My best friend E is part of the Mind Body Heart Yoga Studio and family. She has been practicing yoga for many years, but recently started becoming more involved in the teaching aspect. I tried it once many years ago – well, sort of tried it. I believe it was a Hatha Yoga class, which is probably one of the slower paced practices. As a cardio-junkie, it was not my cup of tea. It also was not a good idea to go right after eating a bean burger for dinner. I didn’t make it more than 15 minutes before my silent, but deadly, toxins erupted, causing me to burst into fits of embarrassment sparked giggles, which of course, caused the instructor to glare at me until I left.
Needless to say, I never went back, or gave it another thought. Until recently.
It was clear in just a few days of E’s visit that she seemed slightly different. We weren’t opening multiple bottles of wine or stuffing our faces with rich foods. Our conversations were more focused on family, goals and dreams. And most of our time was spent cleaning my house, gardening, cooking or taking walks. She seemed more centered, gentler.
And, the only thing she contributed to her new sense of self, was yoga.
There is a yoga studio above my favorite coffee shop just down the road from us. I’ve driven past it thousands of times over the last five years. I finally got the nerve to give yoga a second try, only this time I researched the different type of classes and picked one that seemed better suited to my type of exercise tastes.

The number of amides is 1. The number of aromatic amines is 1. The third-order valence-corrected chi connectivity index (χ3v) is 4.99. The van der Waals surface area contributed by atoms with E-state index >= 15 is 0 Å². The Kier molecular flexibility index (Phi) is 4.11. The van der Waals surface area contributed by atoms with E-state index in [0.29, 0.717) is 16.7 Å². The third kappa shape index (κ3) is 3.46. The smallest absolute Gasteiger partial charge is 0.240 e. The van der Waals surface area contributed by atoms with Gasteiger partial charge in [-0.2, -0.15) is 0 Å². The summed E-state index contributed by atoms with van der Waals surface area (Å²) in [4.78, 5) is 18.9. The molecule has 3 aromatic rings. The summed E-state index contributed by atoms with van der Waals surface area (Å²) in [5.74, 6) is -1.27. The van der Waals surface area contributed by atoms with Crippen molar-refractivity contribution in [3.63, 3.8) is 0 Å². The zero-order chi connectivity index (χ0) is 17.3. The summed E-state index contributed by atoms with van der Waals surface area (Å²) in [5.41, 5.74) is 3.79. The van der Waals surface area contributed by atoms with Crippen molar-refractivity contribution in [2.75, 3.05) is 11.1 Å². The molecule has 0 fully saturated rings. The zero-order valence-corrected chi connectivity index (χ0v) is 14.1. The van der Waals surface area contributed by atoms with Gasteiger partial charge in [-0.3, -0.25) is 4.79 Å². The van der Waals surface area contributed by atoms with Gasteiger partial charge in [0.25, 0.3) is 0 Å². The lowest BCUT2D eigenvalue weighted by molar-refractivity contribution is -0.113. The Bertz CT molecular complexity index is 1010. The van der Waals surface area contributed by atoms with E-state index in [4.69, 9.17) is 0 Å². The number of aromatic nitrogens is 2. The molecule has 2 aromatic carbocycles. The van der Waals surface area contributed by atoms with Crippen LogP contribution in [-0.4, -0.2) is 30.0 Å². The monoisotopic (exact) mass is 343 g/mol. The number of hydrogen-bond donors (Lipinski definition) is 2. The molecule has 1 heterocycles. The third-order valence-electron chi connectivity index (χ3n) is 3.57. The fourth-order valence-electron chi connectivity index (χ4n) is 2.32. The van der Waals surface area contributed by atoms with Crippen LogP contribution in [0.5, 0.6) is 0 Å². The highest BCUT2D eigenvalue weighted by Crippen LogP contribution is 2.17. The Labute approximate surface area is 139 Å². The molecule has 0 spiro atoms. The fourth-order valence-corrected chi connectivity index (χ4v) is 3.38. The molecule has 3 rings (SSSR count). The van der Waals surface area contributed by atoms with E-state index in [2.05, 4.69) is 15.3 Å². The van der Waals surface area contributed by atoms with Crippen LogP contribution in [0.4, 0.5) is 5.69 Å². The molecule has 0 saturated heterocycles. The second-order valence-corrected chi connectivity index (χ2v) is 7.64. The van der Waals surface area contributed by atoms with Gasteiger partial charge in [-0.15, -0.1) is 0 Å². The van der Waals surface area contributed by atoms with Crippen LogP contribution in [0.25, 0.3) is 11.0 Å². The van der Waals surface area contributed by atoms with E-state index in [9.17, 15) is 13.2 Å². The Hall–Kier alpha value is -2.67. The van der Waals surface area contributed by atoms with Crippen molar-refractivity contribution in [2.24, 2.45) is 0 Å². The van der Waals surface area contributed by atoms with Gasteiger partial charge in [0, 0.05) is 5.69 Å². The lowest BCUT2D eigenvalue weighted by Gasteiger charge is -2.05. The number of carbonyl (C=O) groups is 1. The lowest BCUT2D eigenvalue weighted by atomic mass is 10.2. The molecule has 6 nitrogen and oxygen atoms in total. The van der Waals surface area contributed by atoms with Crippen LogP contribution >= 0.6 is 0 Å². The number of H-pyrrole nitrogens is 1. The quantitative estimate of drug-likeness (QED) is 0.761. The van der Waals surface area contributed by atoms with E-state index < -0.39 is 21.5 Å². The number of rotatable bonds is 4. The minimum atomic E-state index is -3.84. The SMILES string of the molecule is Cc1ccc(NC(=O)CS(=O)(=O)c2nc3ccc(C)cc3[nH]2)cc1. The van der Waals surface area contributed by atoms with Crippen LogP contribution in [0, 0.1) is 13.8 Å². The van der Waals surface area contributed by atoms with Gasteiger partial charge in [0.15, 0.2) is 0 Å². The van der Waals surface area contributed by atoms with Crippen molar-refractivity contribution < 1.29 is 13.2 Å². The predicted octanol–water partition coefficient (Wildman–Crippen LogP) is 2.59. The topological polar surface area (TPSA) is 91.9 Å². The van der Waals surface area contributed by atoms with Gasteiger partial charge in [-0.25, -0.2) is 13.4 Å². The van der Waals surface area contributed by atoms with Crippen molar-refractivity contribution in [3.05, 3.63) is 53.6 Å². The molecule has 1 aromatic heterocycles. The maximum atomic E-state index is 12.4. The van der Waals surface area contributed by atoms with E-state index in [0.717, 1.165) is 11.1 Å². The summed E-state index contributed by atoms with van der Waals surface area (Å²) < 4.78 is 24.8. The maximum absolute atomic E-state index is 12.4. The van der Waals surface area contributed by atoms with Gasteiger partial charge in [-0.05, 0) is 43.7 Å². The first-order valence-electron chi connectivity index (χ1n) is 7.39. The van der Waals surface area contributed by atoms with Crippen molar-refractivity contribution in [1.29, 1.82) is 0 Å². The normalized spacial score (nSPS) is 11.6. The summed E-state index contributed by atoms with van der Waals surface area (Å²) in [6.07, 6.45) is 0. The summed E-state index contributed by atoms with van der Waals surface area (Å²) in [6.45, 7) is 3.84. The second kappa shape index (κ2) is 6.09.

As I climbed the stairs to the studio, I was immediately struck with silence and a sweet earthy aroma. In usual Emily form, I talked too much when I introduced myself, smiling nervously at everyone I met. The studio felt warm and inviting, a polar opposite environment of my first yoga experience which was held in a fluorescent lit, sweaty gym. I placed my mat at the very back of the room, near the door. Apparently I was planning my escape route already. Before I knew it, the whole room was filled with quiet bodies. Their mats only an arm’s length away from each other, shadows cast from the natural light flooding the room danced together.
The class started and people quickly moved into forms, their bodies falling effortlessly into place. Many had their eyes closed. They knew the names and flow of each progression, whereas I had to keep my eyes open, watching, trying to understand what to do next. This class, Vinyasa Yoga, was more challenging than I anticipated. My breath was deep, my brow was wet. I could feel every muscle in my body as it was pushed out of its comfort zones. At the end of class, there was a moment I could finally close my eyes and sink into the pose. With my eyes closed, I had no distractions. I could hear my heart beat. I could feel the heat from my core. And suddenly, I felt like I was in fellowship with every breath in the room.
I felt a drop of fluid trickle down my cheek, only instead of generating from my sweaty forehead, it came from my closed eyes. Just one small tear fell, like a sigh of relief, I finally understood why my best friend loved Yoga so much. It was physically challenging. It required focus and patience, but most of all, it demanded your spirit to listen more and talk less. It surprised me how much I needed that silence to really hear myself think.